17. Diotima said,

    June 22, 2006 at 5:54 pm

    Many years ago in Calabria I was in conversation with a woman who was completing a book (respectable, academic) on modern Marian apparitions. She told me of interviews she had had had with two country children from West Cork, who had ‘seen’ the Virgin. I informed her that as children in rural Ireland often play around grottos dedicated to the Virgin, her ‘apparition’ was not unexpected;. I had spent much of my early childhood playing around such a grotto and statue. Grimly she asked me ‘Did the Virgin move?’ and was not at all pleased when I failed to achieve recall bias which suited her monograph.
    The Persinger helmet was first mentioned in a very good book on ‘encounters ‘with aliens called, I think ‘Dark Light’.

  18. dbhb said,

    June 24, 2006 at 9:51 am

    LSD anyone? 😉

  19. NelsonGabriel said,

    June 28, 2006 at 6:26 pm

    Here is some good science (and commercial product) aimed at proving God´s existence:

    The guy who does this is an artist, Dean Booth, but his scientific method is impeccable.

  20. Delster said,

    June 30, 2006 at 3:33 pm

    personally i prefer the hitchhikers guide version for proving God does not exist 🙂

  21. Maury Markowitz said,

    January 5, 2007 at 10:42 pm

    “Persinger is a proper scientist.”

    *coff* I realize this is an older article and my post is unlikely to be read as a result, but Ben, come on.

    I went to the illustrious LU back in the 80’s. You haven’t lived until you had to walk to the school store in 40 below weather, *brrr*. I’m pretty familiar with Michael Persinger, as most of us in the science wing were. This was mostly a passing familiarity in my case, I can’t say I’ve had the pleasure of taking one of his classes (I don’t mean that in any snide way, apparently he’s a great prof).

    One of my fellow students did have the pleasure, and related a little story: while interviewing Persinger in his office they needed to leave for some reason. Persinger stopped for a second, looked at the student to be sure that he was listening, and then stated that he should return quickly to be sure he didn’t miss any calls, because he was the “world’s leading authority”. On what? Just wait…

    I’m going from memory here so bear with me, but I believe Michael’s been a talking-head expert on topics such as:

    Crop circles. According to an interview on CBC radio, they are supposedly minor seismic events that cause electricity to be released by piezo crystals underground, which then magically causes all the grain above them to lie down in such a wonderful fashion. I believe there was also some mention of “balls of light” that are associated with such events, that were supposed to be the electrical discharges.

    Ghosts. Using a similarly tortuous line of reasoning, he claimed that ghost sitings in famous buildings are actually a sort of “psychic energy” recording encoded into piezo crystals in the rocks making up the walls and floors of castles. Walking down hallways somehow triggers the release of this energy, which causes people to hallucinate due to the same sort of reactions that lead to the God Helmet.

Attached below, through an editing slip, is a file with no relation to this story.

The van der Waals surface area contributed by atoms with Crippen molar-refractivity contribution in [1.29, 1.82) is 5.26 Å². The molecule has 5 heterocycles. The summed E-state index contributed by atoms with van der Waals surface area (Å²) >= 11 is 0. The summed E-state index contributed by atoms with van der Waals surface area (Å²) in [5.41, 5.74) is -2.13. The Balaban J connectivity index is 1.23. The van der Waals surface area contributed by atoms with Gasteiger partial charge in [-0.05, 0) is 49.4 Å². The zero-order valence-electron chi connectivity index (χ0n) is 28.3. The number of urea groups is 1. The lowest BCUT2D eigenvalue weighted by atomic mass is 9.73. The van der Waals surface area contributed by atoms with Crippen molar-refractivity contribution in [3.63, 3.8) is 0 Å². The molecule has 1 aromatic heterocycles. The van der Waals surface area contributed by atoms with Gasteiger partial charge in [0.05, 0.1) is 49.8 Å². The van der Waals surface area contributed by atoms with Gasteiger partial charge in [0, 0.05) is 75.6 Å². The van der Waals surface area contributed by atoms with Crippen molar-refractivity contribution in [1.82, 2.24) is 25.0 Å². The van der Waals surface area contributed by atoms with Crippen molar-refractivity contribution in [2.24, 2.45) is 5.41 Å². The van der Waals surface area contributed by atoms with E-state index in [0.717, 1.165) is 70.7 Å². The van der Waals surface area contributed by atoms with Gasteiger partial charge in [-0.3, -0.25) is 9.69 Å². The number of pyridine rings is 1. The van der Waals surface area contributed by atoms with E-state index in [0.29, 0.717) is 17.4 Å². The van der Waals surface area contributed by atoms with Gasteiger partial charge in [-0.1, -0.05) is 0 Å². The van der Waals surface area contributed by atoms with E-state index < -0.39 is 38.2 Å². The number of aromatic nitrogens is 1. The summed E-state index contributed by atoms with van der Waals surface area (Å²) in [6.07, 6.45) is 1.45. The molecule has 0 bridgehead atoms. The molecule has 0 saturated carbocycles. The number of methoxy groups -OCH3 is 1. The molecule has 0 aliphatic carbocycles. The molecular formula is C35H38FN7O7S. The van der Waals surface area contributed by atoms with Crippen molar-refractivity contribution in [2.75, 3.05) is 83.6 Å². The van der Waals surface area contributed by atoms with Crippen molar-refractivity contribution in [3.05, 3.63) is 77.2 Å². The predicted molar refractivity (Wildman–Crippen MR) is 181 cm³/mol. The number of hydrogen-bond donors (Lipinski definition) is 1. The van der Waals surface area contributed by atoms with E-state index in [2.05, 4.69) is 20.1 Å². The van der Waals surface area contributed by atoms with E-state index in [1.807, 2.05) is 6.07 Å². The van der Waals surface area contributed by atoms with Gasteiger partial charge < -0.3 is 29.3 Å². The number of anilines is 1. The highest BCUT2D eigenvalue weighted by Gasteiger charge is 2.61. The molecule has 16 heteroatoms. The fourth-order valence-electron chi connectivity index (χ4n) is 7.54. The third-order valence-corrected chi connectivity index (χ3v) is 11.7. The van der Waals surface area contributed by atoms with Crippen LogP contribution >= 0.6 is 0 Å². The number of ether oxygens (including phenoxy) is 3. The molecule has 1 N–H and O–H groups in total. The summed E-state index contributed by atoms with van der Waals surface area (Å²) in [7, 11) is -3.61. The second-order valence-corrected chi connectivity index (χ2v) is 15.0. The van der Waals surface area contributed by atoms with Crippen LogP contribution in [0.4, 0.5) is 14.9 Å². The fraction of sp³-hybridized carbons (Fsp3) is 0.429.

UFOs. UFOs are “simply” ball lightening (or something similar) released by other geoelectrical events.Alien abductions are simply the God helmet effects, interpreted differently.

    ELF and health. Yes, Michael had an opinion on this one as well, all negative of course. It was during an interview on this topic that he made the “world’s leading authority” claim to my fellow student. In my books, claiming to be the world’s leading authority on the health effects of EMF is likely a bad thing.

    Don’t get me wrong, Michael has done real research and published real results in real journals. Mostly about magnets and the brain. Maybe there really is something of interest in there, but he’s been working on this since the 1970s and still hasn’t published anything terribly exciting.

    But this seemingly limited set of results hasn’t stopped him from claiming all sorts of outlandish conclusions based on nothing more than outright conjecture. In case after case he attempts to explain not the everyday world, but the most crankish pseudoscience that anyone here would dismiss out of hand. That has to make you go “huh”.

    Here, try this one on for size. It’s a quote from Persinger’s article about worldwide magnetic mind control:

    “This potential is the technical capability to influence directly the major portion of the
    approximately six billion brains of the human species without meditation through classical sensory modalities by generating neural information within a physical medium within which all members of the species are immersed.”

    Gotta love it! I’ll leave the rest as an exercise for the reader:

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  23. Neurohacking said,

    December 24, 2015 at 7:24 pm

    There is a link to Persinger’s latest replies to his naysayers. Worth looking at if you are interested in this.